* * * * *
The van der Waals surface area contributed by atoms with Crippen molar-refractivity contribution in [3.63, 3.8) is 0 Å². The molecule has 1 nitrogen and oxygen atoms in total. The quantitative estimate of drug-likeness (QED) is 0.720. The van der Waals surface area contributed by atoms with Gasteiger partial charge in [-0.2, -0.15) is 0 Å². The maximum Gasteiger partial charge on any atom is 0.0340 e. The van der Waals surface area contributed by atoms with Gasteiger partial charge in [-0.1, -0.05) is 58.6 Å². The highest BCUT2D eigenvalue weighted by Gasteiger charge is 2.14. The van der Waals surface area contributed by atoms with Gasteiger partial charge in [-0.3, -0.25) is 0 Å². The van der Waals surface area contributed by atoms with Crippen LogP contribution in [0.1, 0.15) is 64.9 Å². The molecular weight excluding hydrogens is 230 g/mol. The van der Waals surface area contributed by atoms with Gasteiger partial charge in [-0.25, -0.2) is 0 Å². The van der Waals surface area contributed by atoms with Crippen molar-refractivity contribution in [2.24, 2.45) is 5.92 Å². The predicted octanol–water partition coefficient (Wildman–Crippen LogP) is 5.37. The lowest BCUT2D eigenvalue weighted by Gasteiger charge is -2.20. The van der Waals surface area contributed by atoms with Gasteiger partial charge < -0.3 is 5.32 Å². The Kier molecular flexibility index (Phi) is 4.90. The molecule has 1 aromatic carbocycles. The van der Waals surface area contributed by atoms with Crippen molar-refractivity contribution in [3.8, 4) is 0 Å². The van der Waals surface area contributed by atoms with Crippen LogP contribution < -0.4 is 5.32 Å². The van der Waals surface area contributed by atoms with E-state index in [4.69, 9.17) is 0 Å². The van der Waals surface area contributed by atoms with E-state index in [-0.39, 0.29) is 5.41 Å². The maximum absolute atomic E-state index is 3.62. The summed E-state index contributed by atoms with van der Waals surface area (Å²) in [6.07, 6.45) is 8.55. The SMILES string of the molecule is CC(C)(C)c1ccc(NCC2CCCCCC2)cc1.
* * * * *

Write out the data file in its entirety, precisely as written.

The van der Waals surface area contributed by atoms with Crippen molar-refractivity contribution in [3.63, 3.8) is 0 Å². The molecule has 1 nitrogen and oxygen atoms in total. The quantitative estimate of drug-likeness (QED) is 0.720. The van der Waals surface area contributed by atoms with Gasteiger partial charge in [-0.2, -0.15) is 0 Å². The maximum Gasteiger partial charge on any atom is 0.0340 e. The van der Waals surface area contributed by atoms with Gasteiger partial charge in [-0.1, -0.05) is 58.6 Å². The highest BCUT2D eigenvalue weighted by Gasteiger charge is 2.14. The van der Waals surface area contributed by atoms with Gasteiger partial charge in [-0.3, -0.25) is 0 Å². The van der Waals surface area contributed by atoms with Crippen LogP contribution in [0.1, 0.15) is 64.9 Å². The molecular weight excluding hydrogens is 230 g/mol. The van der Waals surface area contributed by atoms with Gasteiger partial charge in [-0.25, -0.2) is 0 Å². The van der Waals surface area contributed by atoms with Crippen molar-refractivity contribution in [2.24, 2.45) is 5.92 Å². The predicted octanol–water partition coefficient (Wildman–Crippen LogP) is 5.37. The lowest BCUT2D eigenvalue weighted by Gasteiger charge is -2.20. The van der Waals surface area contributed by atoms with Gasteiger partial charge < -0.3 is 5.32 Å². The Kier molecular flexibility index (Phi) is 4.90. The molecule has 1 aromatic carbocycles. The van der Waals surface area contributed by atoms with Crippen molar-refractivity contribution in [3.8, 4) is 0 Å². The van der Waals surface area contributed by atoms with Crippen LogP contribution < -0.4 is 5.32 Å². The van der Waals surface area contributed by atoms with E-state index in [4.69, 9.17) is 0 Å². The van der Waals surface area contributed by atoms with E-state index in [-0.39, 0.29) is 5.41 Å². The maximum absolute atomic E-state index is 3.62. The summed E-state index contributed by atoms with van der Waals surface area (Å²) in [6.07, 6.45) is 8.55. The SMILES string of the molecule is CC(C)(C)c1ccc(NCC2CCCCCC2)cc1.